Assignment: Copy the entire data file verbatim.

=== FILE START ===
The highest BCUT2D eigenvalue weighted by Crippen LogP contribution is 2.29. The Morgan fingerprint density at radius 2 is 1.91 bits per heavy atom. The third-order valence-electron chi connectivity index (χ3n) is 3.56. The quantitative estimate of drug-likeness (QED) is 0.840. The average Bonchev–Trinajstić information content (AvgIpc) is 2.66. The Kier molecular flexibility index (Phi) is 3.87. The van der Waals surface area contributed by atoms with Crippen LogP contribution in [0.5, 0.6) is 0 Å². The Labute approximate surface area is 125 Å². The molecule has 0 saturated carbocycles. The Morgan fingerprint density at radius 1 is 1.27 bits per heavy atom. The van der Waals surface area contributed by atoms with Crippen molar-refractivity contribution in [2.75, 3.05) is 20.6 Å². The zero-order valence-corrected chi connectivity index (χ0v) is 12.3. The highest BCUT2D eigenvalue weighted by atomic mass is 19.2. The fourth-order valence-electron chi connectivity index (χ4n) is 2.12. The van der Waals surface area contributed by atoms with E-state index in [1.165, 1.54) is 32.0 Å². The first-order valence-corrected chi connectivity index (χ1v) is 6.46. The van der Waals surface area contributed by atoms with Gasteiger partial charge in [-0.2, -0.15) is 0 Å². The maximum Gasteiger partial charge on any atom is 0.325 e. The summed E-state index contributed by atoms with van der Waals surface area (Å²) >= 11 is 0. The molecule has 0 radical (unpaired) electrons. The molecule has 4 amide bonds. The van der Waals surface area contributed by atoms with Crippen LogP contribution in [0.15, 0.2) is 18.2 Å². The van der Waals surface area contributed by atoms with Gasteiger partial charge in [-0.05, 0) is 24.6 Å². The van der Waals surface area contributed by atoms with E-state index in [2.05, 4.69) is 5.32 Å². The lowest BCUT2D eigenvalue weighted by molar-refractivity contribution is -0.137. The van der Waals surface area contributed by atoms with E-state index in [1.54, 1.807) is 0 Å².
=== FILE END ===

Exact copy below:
The highest BCUT2D eigenvalue weighted by Crippen LogP contribution is 2.29. The Morgan fingerprint density at radius 2 is 1.91 bits per heavy atom. The third-order valence-electron chi connectivity index (χ3n) is 3.56. The quantitative estimate of drug-likeness (QED) is 0.840. The average Bonchev–Trinajstić information content (AvgIpc) is 2.66. The Kier molecular flexibility index (Phi) is 3.87. The van der Waals surface area contributed by atoms with Crippen LogP contribution in [0.5, 0.6) is 0 Å². The Labute approximate surface area is 125 Å². The molecule has 0 saturated carbocycles. The Morgan fingerprint density at radius 1 is 1.27 bits per heavy atom. The van der Waals surface area contributed by atoms with Crippen molar-refractivity contribution in [2.75, 3.05) is 20.6 Å². The zero-order valence-corrected chi connectivity index (χ0v) is 12.3. The highest BCUT2D eigenvalue weighted by atomic mass is 19.2. The fourth-order valence-electron chi connectivity index (χ4n) is 2.12. The van der Waals surface area contributed by atoms with E-state index in [1.165, 1.54) is 32.0 Å². The first-order valence-corrected chi connectivity index (χ1v) is 6.46. The van der Waals surface area contributed by atoms with Gasteiger partial charge in [-0.2, -0.15) is 0 Å². The maximum Gasteiger partial charge on any atom is 0.325 e. The summed E-state index contributed by atoms with van der Waals surface area (Å²) >= 11 is 0. The molecule has 0 radical (unpaired) electrons. The molecule has 4 amide bonds. The van der Waals surface area contributed by atoms with Crippen LogP contribution in [0.15, 0.2) is 18.2 Å². The van der Waals surface area contributed by atoms with Gasteiger partial charge in [-0.05, 0) is 24.6 Å². The van der Waals surface area contributed by atoms with E-state index in [2.05, 4.69) is 5.32 Å². The lowest BCUT2D eigenvalue weighted by molar-refractivity contribution is -0.137. The van der Waals surface area contributed by atoms with E-state index in [1.54, 1.807) is 0 Å².